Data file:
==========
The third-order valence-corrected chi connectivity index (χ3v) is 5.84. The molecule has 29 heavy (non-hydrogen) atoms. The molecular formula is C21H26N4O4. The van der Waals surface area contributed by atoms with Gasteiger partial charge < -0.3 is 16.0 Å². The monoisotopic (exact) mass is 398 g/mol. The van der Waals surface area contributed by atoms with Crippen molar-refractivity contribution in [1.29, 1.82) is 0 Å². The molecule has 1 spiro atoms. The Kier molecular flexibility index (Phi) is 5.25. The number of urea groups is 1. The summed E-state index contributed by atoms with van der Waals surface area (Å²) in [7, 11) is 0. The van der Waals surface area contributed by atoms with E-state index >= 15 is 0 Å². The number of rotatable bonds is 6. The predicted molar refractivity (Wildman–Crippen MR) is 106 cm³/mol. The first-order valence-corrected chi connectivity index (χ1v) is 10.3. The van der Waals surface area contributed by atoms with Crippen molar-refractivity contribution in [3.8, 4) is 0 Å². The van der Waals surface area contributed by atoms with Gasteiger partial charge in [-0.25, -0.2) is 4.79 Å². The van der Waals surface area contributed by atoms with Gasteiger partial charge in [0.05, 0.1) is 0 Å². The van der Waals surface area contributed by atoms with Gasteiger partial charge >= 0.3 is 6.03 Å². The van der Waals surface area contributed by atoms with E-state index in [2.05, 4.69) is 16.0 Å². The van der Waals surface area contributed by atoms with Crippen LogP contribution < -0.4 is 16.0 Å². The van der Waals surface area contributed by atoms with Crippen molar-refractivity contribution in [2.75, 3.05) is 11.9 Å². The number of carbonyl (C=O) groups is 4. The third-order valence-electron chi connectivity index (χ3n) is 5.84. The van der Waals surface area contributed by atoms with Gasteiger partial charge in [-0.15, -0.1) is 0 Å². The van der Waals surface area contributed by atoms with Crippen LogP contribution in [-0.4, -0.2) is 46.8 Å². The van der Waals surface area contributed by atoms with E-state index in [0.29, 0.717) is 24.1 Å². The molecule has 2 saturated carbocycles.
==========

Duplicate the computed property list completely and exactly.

The third-order valence-corrected chi connectivity index (χ3v) is 5.84. The molecule has 29 heavy (non-hydrogen) atoms. The molecular formula is C21H26N4O4. The van der Waals surface area contributed by atoms with Gasteiger partial charge < -0.3 is 16.0 Å². The monoisotopic (exact) mass is 398 g/mol. The van der Waals surface area contributed by atoms with Crippen molar-refractivity contribution in [1.29, 1.82) is 0 Å². The molecule has 1 spiro atoms. The Kier molecular flexibility index (Phi) is 5.25. The number of urea groups is 1. The summed E-state index contributed by atoms with van der Waals surface area (Å²) in [7, 11) is 0. The van der Waals surface area contributed by atoms with E-state index >= 15 is 0 Å². The number of rotatable bonds is 6. The predicted molar refractivity (Wildman–Crippen MR) is 106 cm³/mol. The first-order valence-corrected chi connectivity index (χ1v) is 10.3. The van der Waals surface area contributed by atoms with Crippen molar-refractivity contribution in [3.8, 4) is 0 Å². The van der Waals surface area contributed by atoms with Gasteiger partial charge in [-0.25, -0.2) is 4.79 Å². The van der Waals surface area contributed by atoms with Gasteiger partial charge in [0.05, 0.1) is 0 Å². The van der Waals surface area contributed by atoms with Gasteiger partial charge >= 0.3 is 6.03 Å². The van der Waals surface area contributed by atoms with E-state index in [2.05, 4.69) is 16.0 Å². The van der Waals surface area contributed by atoms with Crippen LogP contribution < -0.4 is 16.0 Å². The van der Waals surface area contributed by atoms with Crippen molar-refractivity contribution in [2.75, 3.05) is 11.9 Å². The number of carbonyl (C=O) groups is 4. The third-order valence-electron chi connectivity index (χ3n) is 5.84. The van der Waals surface area contributed by atoms with Gasteiger partial charge in [-0.15, -0.1) is 0 Å². The van der Waals surface area contributed by atoms with Crippen LogP contribution in [-0.4, -0.2) is 46.8 Å². The van der Waals surface area contributed by atoms with E-state index in [0.29, 0.717) is 24.1 Å². The molecule has 2 saturated carbocycles.